New Milwaukie Avenue homeless shelter opens
The county homeless service center and shelter is open in Westmoreland
Multnomah County's new 120-bed homeless shelter and homeless services agency – the "Willamette Center", in the former St. Vincent de Paul building, at 5120 S.E. Milwaukie Avenue – opened as scheduled on Wednesday, November 16.
The building, across the Westmoreland-Brooklyn entrance to the Oaks Bottom Wildlife Refuge and the Springwater Trail, was dedicated at a celebration held on two days earlier at the facility.
"For people who are living on the street, it is important to provide shelter," Multnomah County Chair Deborah Kafoury commented to THE BEE at that time.
This, like their other shelters, isn't a "home" – and, in and of itself, doesn't end homelessness either, Kafoury observed. "But it does provide safety from the dangers of the street. In this shelter, residents have access to many different kinds of services, and easy access to transit to help people who are on their way to obtaining permanent housing."
This year, Multnomah County is doubling the number of publicly-funded shelter spaces, adding 650 new beds, including the 120 at this "Willamette Center", Kafoury pointed out.
"I think it's really important that we allow couples to stay together, especially when they are the most vulnerable," Kafoury said. "Asking women to choose between sleeping on the streets with their partner, or coming in [to a shelter] by themselves, isn't a fair choice to ask for.
"This place will allow couples to stay together, to support each other through a difficult time, and eventually end up back in permanent housing," added Kafoury.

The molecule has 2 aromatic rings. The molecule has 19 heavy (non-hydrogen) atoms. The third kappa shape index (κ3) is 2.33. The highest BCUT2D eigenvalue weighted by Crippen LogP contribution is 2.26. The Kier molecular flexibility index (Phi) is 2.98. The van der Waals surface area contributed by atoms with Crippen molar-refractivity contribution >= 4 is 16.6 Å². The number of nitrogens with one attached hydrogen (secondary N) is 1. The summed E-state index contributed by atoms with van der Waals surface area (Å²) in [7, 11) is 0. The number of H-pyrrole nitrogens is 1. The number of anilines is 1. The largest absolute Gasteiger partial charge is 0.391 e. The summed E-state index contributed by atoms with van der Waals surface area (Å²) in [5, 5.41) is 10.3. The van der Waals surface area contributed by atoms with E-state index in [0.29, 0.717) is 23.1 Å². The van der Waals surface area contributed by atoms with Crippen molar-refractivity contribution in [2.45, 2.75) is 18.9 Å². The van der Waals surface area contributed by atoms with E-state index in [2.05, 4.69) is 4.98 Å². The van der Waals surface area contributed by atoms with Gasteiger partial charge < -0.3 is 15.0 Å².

About safety and community livability, Kafoury pointed out that that people are already living on the streets. "We're offering a place for people to come indoors, where they will get the services they need, including job training. We're also giving people access to counseling services, 'Rent Well' classes, and on-site and 24 hours a day, seven days a week management.
"The center managers from Transition Projects will have staff working with the folks who are staying here – and also interfacing with the community, making sure that if there are issues that arise, that they are addressed," Kafoury said.
Transition Projects Willamette Center Manager Shaynna Hobson agreed with Kafoury, adding that neighbors were already encouraging neighborhood-dwelling homeless people to sign up for the shelter before it was open.
Having supervised other Transition Projects shelters, Hobson said she's excited that this facility has a kitchen. "We'll have a well-stocked pantry, and can make meals for the guests here. I think that will be so much fun to do for our guests."
Another benefit of this shelter, Hobson said, is that small pets are allowed. "We tend to see a number of small dogs and sometimes cats come in – they are part of their 'family', and want to keep them close by."
"The Willamette Center is not a 'drop-in' program; all guests are required to have a reservation prior to arrival," advised Hobson. "Once a space is reserved, the guest may continue to use the space until they no longer need it." But rules must be followed, to remain in the shelter.
Reservations are handled over the phone at 503/280-4700, or in person at the Transition Projects Day Center at 650 N.W. Irving Street. Those sheltered must either be homeless women or couples, age 18 and over, with priority given for those 55 and older, those with disabilities, and veterans.